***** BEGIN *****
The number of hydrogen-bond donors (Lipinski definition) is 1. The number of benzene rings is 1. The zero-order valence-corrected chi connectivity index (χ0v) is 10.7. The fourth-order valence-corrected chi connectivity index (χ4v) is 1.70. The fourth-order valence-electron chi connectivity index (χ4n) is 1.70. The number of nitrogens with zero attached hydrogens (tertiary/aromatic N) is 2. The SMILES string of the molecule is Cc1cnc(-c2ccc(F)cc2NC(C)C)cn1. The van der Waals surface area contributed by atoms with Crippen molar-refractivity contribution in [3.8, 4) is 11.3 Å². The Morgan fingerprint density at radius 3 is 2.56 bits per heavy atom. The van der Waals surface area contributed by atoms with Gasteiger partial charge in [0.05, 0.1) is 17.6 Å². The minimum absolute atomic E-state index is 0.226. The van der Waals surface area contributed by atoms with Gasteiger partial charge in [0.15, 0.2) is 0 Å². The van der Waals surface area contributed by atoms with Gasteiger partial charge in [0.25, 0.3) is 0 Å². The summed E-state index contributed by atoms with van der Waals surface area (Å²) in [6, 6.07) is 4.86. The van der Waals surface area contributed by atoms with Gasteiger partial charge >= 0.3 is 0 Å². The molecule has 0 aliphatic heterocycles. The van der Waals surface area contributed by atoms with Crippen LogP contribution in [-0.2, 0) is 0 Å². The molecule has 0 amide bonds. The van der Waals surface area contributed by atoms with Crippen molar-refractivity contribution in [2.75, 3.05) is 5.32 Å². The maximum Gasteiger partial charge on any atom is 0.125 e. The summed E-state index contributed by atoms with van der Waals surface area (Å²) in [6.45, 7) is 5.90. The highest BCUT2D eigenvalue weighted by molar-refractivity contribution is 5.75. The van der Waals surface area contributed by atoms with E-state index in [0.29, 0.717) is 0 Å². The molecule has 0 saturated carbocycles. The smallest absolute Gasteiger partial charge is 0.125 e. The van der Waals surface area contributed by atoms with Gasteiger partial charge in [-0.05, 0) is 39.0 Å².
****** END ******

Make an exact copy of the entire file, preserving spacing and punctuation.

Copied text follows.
The number of hydrogen-bond donors (Lipinski definition) is 1. The number of benzene rings is 1. The zero-order valence-corrected chi connectivity index (χ0v) is 10.7. The fourth-order valence-corrected chi connectivity index (χ4v) is 1.70. The fourth-order valence-electron chi connectivity index (χ4n) is 1.70. The number of nitrogens with zero attached hydrogens (tertiary/aromatic N) is 2. The SMILES string of the molecule is Cc1cnc(-c2ccc(F)cc2NC(C)C)cn1. The van der Waals surface area contributed by atoms with Crippen molar-refractivity contribution in [3.8, 4) is 11.3 Å². The Morgan fingerprint density at radius 3 is 2.56 bits per heavy atom. The van der Waals surface area contributed by atoms with Gasteiger partial charge in [0.05, 0.1) is 17.6 Å². The minimum absolute atomic E-state index is 0.226. The van der Waals surface area contributed by atoms with Gasteiger partial charge in [0.15, 0.2) is 0 Å². The van der Waals surface area contributed by atoms with Gasteiger partial charge in [0.25, 0.3) is 0 Å². The summed E-state index contributed by atoms with van der Waals surface area (Å²) in [6, 6.07) is 4.86. The van der Waals surface area contributed by atoms with Gasteiger partial charge >= 0.3 is 0 Å². The molecule has 0 aliphatic heterocycles. The van der Waals surface area contributed by atoms with Crippen LogP contribution in [-0.2, 0) is 0 Å². The molecule has 0 amide bonds. The van der Waals surface area contributed by atoms with Crippen molar-refractivity contribution in [2.75, 3.05) is 5.32 Å². The maximum Gasteiger partial charge on any atom is 0.125 e. The summed E-state index contributed by atoms with van der Waals surface area (Å²) in [6.45, 7) is 5.90. The highest BCUT2D eigenvalue weighted by molar-refractivity contribution is 5.75. The van der Waals surface area contributed by atoms with E-state index in [0.29, 0.717) is 0 Å². The molecule has 0 saturated carbocycles. The smallest absolute Gasteiger partial charge is 0.125 e. The van der Waals surface area contributed by atoms with Gasteiger partial charge in [-0.05, 0) is 39.0 Å².